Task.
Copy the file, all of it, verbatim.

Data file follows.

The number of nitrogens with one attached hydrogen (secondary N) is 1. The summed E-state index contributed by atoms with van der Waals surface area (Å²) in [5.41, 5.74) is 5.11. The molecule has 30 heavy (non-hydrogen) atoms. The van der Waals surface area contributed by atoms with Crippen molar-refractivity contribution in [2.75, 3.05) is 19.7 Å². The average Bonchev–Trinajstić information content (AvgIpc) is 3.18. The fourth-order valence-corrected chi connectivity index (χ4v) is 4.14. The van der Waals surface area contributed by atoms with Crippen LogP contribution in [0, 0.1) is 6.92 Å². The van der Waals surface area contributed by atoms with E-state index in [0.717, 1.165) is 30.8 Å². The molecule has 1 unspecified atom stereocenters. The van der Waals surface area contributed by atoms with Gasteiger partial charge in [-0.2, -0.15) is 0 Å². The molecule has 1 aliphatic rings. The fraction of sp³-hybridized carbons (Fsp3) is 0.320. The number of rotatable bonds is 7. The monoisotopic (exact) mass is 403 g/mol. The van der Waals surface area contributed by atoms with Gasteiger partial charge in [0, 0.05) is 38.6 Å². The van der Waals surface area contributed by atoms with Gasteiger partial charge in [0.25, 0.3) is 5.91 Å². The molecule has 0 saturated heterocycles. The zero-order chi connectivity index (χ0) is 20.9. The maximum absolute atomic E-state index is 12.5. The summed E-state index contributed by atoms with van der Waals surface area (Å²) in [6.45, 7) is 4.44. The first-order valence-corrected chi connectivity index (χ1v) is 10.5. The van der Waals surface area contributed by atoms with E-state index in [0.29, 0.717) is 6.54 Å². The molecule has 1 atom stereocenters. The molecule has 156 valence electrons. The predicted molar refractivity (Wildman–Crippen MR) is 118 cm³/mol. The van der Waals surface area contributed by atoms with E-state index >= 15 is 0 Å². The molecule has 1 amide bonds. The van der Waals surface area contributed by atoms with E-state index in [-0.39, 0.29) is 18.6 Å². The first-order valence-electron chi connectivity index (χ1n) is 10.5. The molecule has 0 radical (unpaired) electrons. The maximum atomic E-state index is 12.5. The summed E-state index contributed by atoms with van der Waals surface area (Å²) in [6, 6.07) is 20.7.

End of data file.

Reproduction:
The number of nitrogens with one attached hydrogen (secondary N) is 1. The summed E-state index contributed by atoms with van der Waals surface area (Å²) in [5.41, 5.74) is 5.11. The molecule has 30 heavy (non-hydrogen) atoms. The van der Waals surface area contributed by atoms with Crippen molar-refractivity contribution in [2.75, 3.05) is 19.7 Å². The average Bonchev–Trinajstić information content (AvgIpc) is 3.18. The fourth-order valence-corrected chi connectivity index (χ4v) is 4.14. The van der Waals surface area contributed by atoms with Crippen LogP contribution in [0, 0.1) is 6.92 Å². The van der Waals surface area contributed by atoms with E-state index in [0.717, 1.165) is 30.8 Å². The molecule has 1 unspecified atom stereocenters. The van der Waals surface area contributed by atoms with Gasteiger partial charge in [-0.2, -0.15) is 0 Å². The molecule has 1 aliphatic rings. The fraction of sp³-hybridized carbons (Fsp3) is 0.320. The number of rotatable bonds is 7. The monoisotopic (exact) mass is 403 g/mol. The van der Waals surface area contributed by atoms with Gasteiger partial charge in [0, 0.05) is 38.6 Å². The van der Waals surface area contributed by atoms with Gasteiger partial charge in [0.25, 0.3) is 5.91 Å². The molecule has 0 saturated heterocycles. The zero-order chi connectivity index (χ0) is 20.9. The maximum absolute atomic E-state index is 12.5. The summed E-state index contributed by atoms with van der Waals surface area (Å²) in [6.45, 7) is 4.44. The first-order valence-corrected chi connectivity index (χ1v) is 10.5. The van der Waals surface area contributed by atoms with E-state index in [0.29, 0.717) is 6.54 Å². The molecule has 1 atom stereocenters. The molecule has 156 valence electrons. The predicted molar refractivity (Wildman–Crippen MR) is 118 cm³/mol. The van der Waals surface area contributed by atoms with E-state index >= 15 is 0 Å². The molecule has 1 amide bonds. The van der Waals surface area contributed by atoms with E-state index in [-0.39, 0.29) is 18.6 Å². The first-order valence-electron chi connectivity index (χ1n) is 10.5. The molecule has 0 radical (unpaired) electrons. The maximum atomic E-state index is 12.5. The summed E-state index contributed by atoms with van der Waals surface area (Å²) in [6, 6.07) is 20.7.